Renowned crypto influencer Ben Armstrong has cast a spotlight on FriendTech, the latest entrant in the ever-evolving Web3 arena. Armstrong, known for his candid insights, has sounded a note of warning regarding the app, revealing some unsettling aspects that have caught his attention. In a thought-provoking Twitter thread, Armstrong delves into the intricacies of the situation and urges caution among his followers.
The thread ignited with a blaze of concern, stemming from recent reports of a security breach that caused the exposure of data from more than 101,000 FriendTech accounts. However, FriendTech was swift to counter these claims, asserting that the incident was merely a result of someone scraping its public API. The API showcased the correlation between public wallet addresses and public Twitter usernames, essentially analogous to someone glancing at a public Twitter feed.
Labelling the reporting by The Block as irresponsible, FriendTech defended its stance, emphasizing that the breach was not as ominous as portrayed. Nevertheless, Armstrong remained sceptical, indicating that FriendTech’s explanation wasn’t sufficiently reassuring for the safety of investors. He highlighted the potential dangers of the scraped data, outlining a scenario in which hackers could meticulously craft personalized direct messages (DMs) that appear startlingly authentic.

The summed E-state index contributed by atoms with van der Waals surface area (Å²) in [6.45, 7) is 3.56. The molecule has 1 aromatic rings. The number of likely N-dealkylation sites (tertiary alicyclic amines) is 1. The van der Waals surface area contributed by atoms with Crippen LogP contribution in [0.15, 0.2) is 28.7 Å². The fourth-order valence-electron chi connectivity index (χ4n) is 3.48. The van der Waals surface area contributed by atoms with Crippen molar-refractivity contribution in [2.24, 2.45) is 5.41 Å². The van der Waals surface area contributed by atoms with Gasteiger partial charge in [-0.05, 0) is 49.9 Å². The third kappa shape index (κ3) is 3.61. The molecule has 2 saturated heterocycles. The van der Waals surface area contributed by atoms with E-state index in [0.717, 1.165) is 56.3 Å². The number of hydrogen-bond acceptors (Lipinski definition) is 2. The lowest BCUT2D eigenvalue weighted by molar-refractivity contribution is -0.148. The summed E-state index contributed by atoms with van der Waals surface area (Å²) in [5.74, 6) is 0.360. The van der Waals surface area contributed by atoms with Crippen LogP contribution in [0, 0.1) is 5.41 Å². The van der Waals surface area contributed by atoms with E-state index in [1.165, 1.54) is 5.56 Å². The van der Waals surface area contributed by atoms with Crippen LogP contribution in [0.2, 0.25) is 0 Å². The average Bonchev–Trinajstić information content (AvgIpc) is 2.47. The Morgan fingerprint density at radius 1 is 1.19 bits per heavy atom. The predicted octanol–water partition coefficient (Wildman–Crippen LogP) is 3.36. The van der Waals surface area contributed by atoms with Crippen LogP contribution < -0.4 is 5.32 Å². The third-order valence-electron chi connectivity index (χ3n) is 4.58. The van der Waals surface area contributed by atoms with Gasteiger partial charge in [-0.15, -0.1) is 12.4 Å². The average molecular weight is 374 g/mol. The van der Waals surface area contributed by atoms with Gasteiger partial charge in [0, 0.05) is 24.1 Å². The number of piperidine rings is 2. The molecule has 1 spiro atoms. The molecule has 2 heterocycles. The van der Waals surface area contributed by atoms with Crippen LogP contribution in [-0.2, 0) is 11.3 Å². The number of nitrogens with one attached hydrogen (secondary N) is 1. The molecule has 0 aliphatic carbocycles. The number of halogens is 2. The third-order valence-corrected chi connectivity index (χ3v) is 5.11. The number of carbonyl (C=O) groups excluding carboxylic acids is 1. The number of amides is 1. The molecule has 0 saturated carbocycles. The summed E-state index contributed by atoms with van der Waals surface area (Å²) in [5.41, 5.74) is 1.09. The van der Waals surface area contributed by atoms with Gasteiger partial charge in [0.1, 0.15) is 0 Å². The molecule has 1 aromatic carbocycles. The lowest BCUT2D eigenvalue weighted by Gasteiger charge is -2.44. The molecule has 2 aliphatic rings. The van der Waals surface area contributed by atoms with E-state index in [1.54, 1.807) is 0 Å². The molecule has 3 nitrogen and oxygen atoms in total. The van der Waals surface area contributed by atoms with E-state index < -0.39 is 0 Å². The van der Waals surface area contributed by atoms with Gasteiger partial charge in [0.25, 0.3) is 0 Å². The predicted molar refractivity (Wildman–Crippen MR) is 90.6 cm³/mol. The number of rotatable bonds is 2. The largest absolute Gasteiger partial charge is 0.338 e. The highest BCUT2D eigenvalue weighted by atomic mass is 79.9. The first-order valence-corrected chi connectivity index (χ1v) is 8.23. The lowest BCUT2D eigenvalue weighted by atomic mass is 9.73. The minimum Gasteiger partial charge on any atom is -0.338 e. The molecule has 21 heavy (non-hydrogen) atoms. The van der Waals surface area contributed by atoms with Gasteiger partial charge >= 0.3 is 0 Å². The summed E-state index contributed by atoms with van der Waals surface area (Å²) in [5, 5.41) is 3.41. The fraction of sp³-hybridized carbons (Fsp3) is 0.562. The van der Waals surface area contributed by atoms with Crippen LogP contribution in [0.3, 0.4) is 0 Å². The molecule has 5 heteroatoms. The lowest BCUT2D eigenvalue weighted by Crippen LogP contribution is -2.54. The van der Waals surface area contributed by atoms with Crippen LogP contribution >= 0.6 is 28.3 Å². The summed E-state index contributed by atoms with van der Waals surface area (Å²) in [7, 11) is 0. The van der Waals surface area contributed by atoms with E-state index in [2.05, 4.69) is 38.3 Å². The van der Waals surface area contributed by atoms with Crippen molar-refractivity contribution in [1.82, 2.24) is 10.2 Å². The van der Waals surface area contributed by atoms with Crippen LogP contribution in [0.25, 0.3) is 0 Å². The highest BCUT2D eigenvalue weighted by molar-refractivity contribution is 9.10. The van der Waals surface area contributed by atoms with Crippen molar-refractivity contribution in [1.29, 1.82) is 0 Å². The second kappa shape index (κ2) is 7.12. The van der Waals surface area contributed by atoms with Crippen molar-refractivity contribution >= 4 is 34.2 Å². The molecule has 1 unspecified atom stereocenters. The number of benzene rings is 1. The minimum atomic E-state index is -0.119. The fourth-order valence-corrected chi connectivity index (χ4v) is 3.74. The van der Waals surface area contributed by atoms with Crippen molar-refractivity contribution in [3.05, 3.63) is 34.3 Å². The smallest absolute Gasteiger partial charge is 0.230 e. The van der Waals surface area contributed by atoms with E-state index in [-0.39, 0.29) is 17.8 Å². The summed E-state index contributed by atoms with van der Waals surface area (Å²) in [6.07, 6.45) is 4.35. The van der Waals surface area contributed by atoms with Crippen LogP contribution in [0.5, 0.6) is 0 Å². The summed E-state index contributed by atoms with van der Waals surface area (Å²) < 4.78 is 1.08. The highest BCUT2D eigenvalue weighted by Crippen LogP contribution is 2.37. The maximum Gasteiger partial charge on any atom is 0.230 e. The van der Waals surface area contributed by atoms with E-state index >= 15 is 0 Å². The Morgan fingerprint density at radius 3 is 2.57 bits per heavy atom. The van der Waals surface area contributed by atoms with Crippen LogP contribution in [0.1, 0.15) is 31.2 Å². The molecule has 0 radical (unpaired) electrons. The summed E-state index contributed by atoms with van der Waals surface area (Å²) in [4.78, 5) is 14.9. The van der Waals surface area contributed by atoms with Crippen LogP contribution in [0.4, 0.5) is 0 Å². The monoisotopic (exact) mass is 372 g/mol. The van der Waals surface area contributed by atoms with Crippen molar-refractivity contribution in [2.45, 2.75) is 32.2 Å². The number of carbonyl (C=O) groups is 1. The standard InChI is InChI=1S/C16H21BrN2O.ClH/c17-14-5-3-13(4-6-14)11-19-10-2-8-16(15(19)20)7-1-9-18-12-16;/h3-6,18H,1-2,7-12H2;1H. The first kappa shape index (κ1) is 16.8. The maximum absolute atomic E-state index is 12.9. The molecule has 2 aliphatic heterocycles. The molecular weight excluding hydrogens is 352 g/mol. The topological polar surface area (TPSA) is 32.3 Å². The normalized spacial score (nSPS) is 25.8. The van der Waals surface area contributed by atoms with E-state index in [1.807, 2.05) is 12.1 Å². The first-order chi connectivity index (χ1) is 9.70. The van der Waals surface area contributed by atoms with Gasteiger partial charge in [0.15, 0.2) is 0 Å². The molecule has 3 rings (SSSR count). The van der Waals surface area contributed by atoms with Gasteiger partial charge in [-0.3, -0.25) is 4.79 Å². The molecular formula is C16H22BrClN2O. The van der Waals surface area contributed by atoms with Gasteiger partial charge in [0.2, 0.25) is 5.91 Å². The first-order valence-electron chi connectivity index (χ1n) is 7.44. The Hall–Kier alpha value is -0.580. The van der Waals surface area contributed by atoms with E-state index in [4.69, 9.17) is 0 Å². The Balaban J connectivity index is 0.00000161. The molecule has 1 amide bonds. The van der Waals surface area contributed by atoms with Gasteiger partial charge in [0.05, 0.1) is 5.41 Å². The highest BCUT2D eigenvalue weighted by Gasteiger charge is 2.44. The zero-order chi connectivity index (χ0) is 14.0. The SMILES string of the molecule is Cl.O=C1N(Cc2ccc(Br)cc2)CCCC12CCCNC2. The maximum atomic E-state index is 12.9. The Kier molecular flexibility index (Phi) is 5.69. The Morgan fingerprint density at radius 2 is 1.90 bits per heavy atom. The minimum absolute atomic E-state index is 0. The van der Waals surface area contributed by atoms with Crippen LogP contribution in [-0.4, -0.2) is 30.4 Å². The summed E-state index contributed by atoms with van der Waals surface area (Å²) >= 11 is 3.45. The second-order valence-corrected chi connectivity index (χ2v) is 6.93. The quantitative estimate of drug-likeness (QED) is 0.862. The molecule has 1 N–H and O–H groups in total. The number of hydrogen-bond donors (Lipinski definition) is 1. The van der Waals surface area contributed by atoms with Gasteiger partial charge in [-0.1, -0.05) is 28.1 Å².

“These messages,” Armstrong cautioned, “could be so convincing that even the most vigilant individuals might fall for them. Adding to the complexity, fake FriendTech airdrop advertisements have surfaced on Twitter, compounding the threat.”
Armstrong’s astute analysis then took a turn towards a darker possibility: the leakage of email addresses. He illuminated how hackers armed with such information could orchestrate elaborate phishing campaigns, capitalizing on the façade of legitimacy that FriendTech’s branding could provide.
“If a hacker gains control over your email,” Armstrong elucidated, “they potentially seize the reins of your social media accounts, using your profiles as springboards for widespread deception. The implications extend beyond impersonation, with your private photos and videos potentially exposed to the world.”
With a firm determination to safeguard his followers, Armstrong passionately advocated for the termination of FriendTech’s access to Twitter accounts through the Security feature nestled within the Twitter Settings. Undoubtedly, his primary objective is to shield his community from potential harm and ensure their online safety.
Interestingly, the advisory nature of Armstrong’s thread takes on added resonance given his own history of facing allegations of involvement in scams. The juxtaposition paints a complex picture where even crypto influencers tread cautiously, revealing the high stakes and intricate landscape that define the Web3 domain.